The Feds have admitted that offshore wind development can cause the death of whales and other marine mammals, but they refuse actually to assess that threat for any wind facilities. So I here outline what such a study should look like. This sort of study is what they are afraid to do because it would give numbers to the deaths that are likely to occur, species by species.
First off, here is the Feds’ own description of some of the known deadly threats. In this case, the offshore wind activity is driving the monster piles that support the turbine towers, but there are others. The Feds say this in the Draft Environmental Impact Statement for the proposed Empire Wind project off of New York and New Jersey:
“It is possible that pile driving could displace animals into areas with lower habitat quality or higher risk of vessel collision or fisheries interaction. Multiple construction activities within the same calendar year could potentially affect migration, foraging, calving, and individual fitness. The magnitude of impacts would depend upon the locations, duration, and timing of concurrent construction. Such impacts could be long term, of high intensity, and of high exposure level. Generally, the more frequently an individual’s normal behaviors are disrupted or the longer the duration of the disruption, the greater the potential for biologically significant consequences to individual fitness. The potential for biologically significant effects is expected to increase with the number of pile-driving events to which an individual is exposed.”
Empire Wind DEIS v.1, Page 3.15-14, PDF page 372
The federal agencies, in this case, are the Bureau of Ocean Energy Management (BOEM) and NOAA Fisheries (NFMS), who jointly prepare the DEIS. Other agencies also have responsibilities for marine mammals.
My focus here is displacement leading to a higher risk of vessel collision or fisheries interaction, as mentioned in the first DEIS sentence above. This is the obvious case where a whale or other critter is driven by excessive noise into a high-traffic ship lane and killed or into a net, tangled, and drowned. Many proposed wind facilities are located where this is a reasonably likely occurrence.
It is important that the first step in my study design is already being done in great detail. What I describe is a straightforward extension of the present method. For every wind project activity that produces excessive underwater noise, NMFS estimates the number of critters, by species, that will experience unsafe noise levels.
They call this experience of unsafe noise a harassment. For some projects, the number of predicted harassments is hundreds for whales and thousands for smaller protected mammals like dolphins and seals.
How the number of harassments is estimated is pretty technical, but the basic idea is simple enough. First, figure how the excessive noise will be distributed in the ocean. Then given the estimated population density of critters within that noise distribution, calculate the number of animals hit with excessive noise.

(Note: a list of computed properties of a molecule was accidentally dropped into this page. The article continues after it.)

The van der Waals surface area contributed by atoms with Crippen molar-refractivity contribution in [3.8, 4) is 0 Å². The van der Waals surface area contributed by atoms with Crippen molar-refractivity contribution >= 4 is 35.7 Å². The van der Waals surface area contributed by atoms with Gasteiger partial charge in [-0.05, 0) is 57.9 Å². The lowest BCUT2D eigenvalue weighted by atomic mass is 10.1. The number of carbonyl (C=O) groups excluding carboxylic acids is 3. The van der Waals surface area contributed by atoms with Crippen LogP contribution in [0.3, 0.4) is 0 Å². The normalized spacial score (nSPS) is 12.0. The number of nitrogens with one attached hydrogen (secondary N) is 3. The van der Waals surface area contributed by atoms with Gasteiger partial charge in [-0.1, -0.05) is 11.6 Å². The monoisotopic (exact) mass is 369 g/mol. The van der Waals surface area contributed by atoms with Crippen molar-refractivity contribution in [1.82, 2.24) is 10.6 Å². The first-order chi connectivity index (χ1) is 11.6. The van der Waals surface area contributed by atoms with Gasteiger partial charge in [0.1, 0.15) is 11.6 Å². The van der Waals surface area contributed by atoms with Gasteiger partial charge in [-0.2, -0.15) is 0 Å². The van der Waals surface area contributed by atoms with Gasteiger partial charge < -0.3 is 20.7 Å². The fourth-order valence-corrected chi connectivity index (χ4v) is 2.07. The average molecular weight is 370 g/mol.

As the quote above makes clear, harassment can cause deadly behavior. The Feds do not address this issue, which is simply the likely death rate of harassment. So here is an outline of how it could be done.
Step 1: Harassment
Get or estimate data on critter densities and unsafe noise distributions, both over time. Estimate the number and distribution of likely harassment. This a already being done.
Step 2: Avoidance due to harassment
Given critter density and noise distribution, both over time, derive critter density changes due to noise. The animals will likely flee the unsafe noises and move to adjacent areas, increasing the population density of these.
Step 3: Threat densities
Get or estimate threat densities and distributions over time. Threat densities include things like ship traffic numbers, perhaps by vessel type and speed, net locations, etc. Detailed ship traffic data is available for some sites.
Step 4: Death increases
Derive increases in deadly threat exposure due to avoidance. An increased critter density in a high-threat area implies an increased likelihood of mortality.
Step 5: Refinement
Factor in adverse effects accompanying avoidance, such as deafness, panic, etc.
That is the study outline. If they can estimate harassment numbers by species, they can readily go on to estimate the deadly consequences of harassment using the same density-based methods. This can also be done for migration, foraging, and the other obvious impacts listed in the DEIS quote above.
The research question is simple: What is the mortality rate of harassment for a given offshore wind project?
The Feds must answer that mortality rate question before a project’s environmental impact assessment is complete. They should also assess multiple projects, as discussed in the DEIS quote above.